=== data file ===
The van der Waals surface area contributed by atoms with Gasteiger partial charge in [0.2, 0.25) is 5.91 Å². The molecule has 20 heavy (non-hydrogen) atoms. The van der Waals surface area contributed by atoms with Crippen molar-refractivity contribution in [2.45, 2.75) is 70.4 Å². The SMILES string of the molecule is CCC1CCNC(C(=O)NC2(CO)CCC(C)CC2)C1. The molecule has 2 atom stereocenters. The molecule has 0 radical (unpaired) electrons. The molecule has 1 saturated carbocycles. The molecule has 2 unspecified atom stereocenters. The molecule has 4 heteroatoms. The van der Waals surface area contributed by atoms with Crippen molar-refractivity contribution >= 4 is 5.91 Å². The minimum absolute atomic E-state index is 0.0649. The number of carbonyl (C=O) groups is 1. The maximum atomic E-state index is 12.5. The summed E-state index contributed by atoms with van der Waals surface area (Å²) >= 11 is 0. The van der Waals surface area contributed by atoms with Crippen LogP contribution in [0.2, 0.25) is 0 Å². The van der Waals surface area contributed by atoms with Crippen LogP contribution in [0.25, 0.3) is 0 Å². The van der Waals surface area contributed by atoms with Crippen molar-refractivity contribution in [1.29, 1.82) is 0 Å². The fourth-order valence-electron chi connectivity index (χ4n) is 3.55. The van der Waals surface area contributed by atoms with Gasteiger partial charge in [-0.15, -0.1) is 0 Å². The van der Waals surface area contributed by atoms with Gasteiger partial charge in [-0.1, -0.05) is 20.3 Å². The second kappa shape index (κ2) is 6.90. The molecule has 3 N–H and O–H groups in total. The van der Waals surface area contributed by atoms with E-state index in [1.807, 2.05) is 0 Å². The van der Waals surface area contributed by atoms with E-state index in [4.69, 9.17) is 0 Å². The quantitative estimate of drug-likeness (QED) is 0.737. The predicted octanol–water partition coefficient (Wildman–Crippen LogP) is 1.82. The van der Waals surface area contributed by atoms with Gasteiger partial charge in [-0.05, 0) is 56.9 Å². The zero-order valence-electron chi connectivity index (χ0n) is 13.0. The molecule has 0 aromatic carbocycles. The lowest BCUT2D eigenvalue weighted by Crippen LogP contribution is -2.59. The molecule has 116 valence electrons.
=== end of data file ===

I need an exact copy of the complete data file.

The van der Waals surface area contributed by atoms with Gasteiger partial charge in [0.2, 0.25) is 5.91 Å². The molecule has 20 heavy (non-hydrogen) atoms. The van der Waals surface area contributed by atoms with Crippen molar-refractivity contribution in [2.45, 2.75) is 70.4 Å². The SMILES string of the molecule is CCC1CCNC(C(=O)NC2(CO)CCC(C)CC2)C1. The molecule has 2 atom stereocenters. The molecule has 0 radical (unpaired) electrons. The molecule has 1 saturated carbocycles. The molecule has 2 unspecified atom stereocenters. The molecule has 4 heteroatoms. The van der Waals surface area contributed by atoms with Crippen molar-refractivity contribution >= 4 is 5.91 Å². The minimum absolute atomic E-state index is 0.0649. The number of carbonyl (C=O) groups is 1. The maximum atomic E-state index is 12.5. The summed E-state index contributed by atoms with van der Waals surface area (Å²) >= 11 is 0. The van der Waals surface area contributed by atoms with Crippen LogP contribution in [0.2, 0.25) is 0 Å². The van der Waals surface area contributed by atoms with Crippen LogP contribution in [0.25, 0.3) is 0 Å². The van der Waals surface area contributed by atoms with Crippen molar-refractivity contribution in [1.29, 1.82) is 0 Å². The fourth-order valence-electron chi connectivity index (χ4n) is 3.55. The van der Waals surface area contributed by atoms with Gasteiger partial charge in [-0.15, -0.1) is 0 Å². The van der Waals surface area contributed by atoms with Gasteiger partial charge in [-0.1, -0.05) is 20.3 Å². The second kappa shape index (κ2) is 6.90. The molecule has 3 N–H and O–H groups in total. The van der Waals surface area contributed by atoms with E-state index in [1.807, 2.05) is 0 Å². The van der Waals surface area contributed by atoms with E-state index in [4.69, 9.17) is 0 Å². The quantitative estimate of drug-likeness (QED) is 0.737. The predicted octanol–water partition coefficient (Wildman–Crippen LogP) is 1.82. The van der Waals surface area contributed by atoms with Gasteiger partial charge in [-0.05, 0) is 56.9 Å². The zero-order valence-electron chi connectivity index (χ0n) is 13.0. The molecule has 0 aromatic carbocycles. The lowest BCUT2D eigenvalue weighted by Crippen LogP contribution is -2.59. The molecule has 116 valence electrons.